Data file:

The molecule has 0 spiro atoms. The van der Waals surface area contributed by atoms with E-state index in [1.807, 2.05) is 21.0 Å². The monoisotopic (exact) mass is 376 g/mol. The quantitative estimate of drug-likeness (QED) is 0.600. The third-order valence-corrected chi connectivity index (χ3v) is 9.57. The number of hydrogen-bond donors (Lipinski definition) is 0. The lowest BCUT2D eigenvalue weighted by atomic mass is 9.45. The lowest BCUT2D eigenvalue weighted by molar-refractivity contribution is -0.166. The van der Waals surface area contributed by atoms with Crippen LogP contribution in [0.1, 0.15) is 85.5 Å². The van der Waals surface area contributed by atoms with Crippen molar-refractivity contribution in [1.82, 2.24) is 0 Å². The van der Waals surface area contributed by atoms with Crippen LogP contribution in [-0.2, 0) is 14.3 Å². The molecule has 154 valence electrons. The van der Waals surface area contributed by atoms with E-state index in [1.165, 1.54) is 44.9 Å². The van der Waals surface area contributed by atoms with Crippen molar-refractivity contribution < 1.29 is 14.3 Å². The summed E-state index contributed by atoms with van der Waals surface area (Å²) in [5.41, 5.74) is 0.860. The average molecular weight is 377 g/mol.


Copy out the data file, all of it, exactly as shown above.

The molecule has 0 spiro atoms. The van der Waals surface area contributed by atoms with E-state index in [1.807, 2.05) is 21.0 Å². The monoisotopic (exact) mass is 376 g/mol. The quantitative estimate of drug-likeness (QED) is 0.600. The third-order valence-corrected chi connectivity index (χ3v) is 9.57. The number of hydrogen-bond donors (Lipinski definition) is 0. The lowest BCUT2D eigenvalue weighted by atomic mass is 9.45. The lowest BCUT2D eigenvalue weighted by molar-refractivity contribution is -0.166. The van der Waals surface area contributed by atoms with Crippen LogP contribution in [0.1, 0.15) is 85.5 Å². The van der Waals surface area contributed by atoms with Crippen molar-refractivity contribution in [1.82, 2.24) is 0 Å². The van der Waals surface area contributed by atoms with Crippen LogP contribution in [-0.2, 0) is 14.3 Å². The molecule has 154 valence electrons. The van der Waals surface area contributed by atoms with E-state index in [1.165, 1.54) is 44.9 Å². The van der Waals surface area contributed by atoms with Crippen molar-refractivity contribution < 1.29 is 14.3 Å². The summed E-state index contributed by atoms with van der Waals surface area (Å²) in [5.41, 5.74) is 0.860. The average molecular weight is 377 g/mol.